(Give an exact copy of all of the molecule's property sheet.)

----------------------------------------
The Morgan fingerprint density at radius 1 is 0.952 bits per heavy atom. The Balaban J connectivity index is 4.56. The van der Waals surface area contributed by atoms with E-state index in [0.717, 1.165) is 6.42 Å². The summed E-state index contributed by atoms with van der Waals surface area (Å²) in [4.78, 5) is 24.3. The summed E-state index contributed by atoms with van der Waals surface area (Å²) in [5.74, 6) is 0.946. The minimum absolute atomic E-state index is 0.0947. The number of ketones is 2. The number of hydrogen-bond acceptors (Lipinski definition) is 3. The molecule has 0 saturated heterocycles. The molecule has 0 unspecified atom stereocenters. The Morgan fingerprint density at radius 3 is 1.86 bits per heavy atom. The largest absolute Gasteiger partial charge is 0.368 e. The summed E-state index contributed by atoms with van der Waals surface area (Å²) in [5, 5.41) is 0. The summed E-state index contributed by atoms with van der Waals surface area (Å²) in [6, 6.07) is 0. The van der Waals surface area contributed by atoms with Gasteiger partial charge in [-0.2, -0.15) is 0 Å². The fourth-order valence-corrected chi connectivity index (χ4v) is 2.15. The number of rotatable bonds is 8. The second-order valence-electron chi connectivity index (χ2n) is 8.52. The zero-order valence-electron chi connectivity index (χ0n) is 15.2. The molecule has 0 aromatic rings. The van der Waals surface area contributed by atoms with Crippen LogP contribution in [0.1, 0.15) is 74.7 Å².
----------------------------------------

The Morgan fingerprint density at radius 1 is 0.952 bits per heavy atom. The Balaban J connectivity index is 4.56. The van der Waals surface area contributed by atoms with E-state index in [0.717, 1.165) is 6.42 Å². The summed E-state index contributed by atoms with van der Waals surface area (Å²) in [4.78, 5) is 24.3. The summed E-state index contributed by atoms with van der Waals surface area (Å²) in [5.74, 6) is 0.946. The minimum absolute atomic E-state index is 0.0947. The number of ketones is 2. The number of hydrogen-bond acceptors (Lipinski definition) is 3. The molecule has 0 saturated heterocycles. The molecule has 0 unspecified atom stereocenters. The Morgan fingerprint density at radius 3 is 1.86 bits per heavy atom. The largest absolute Gasteiger partial charge is 0.368 e. The summed E-state index contributed by atoms with van der Waals surface area (Å²) in [5, 5.41) is 0. The summed E-state index contributed by atoms with van der Waals surface area (Å²) in [6, 6.07) is 0. The van der Waals surface area contributed by atoms with Gasteiger partial charge in [-0.2, -0.15) is 0 Å². The fourth-order valence-corrected chi connectivity index (χ4v) is 2.15. The number of rotatable bonds is 8. The second-order valence-electron chi connectivity index (χ2n) is 8.52. The zero-order valence-electron chi connectivity index (χ0n) is 15.2. The molecule has 0 aromatic rings. The van der Waals surface area contributed by atoms with Crippen LogP contribution in [0.1, 0.15) is 74.7 Å².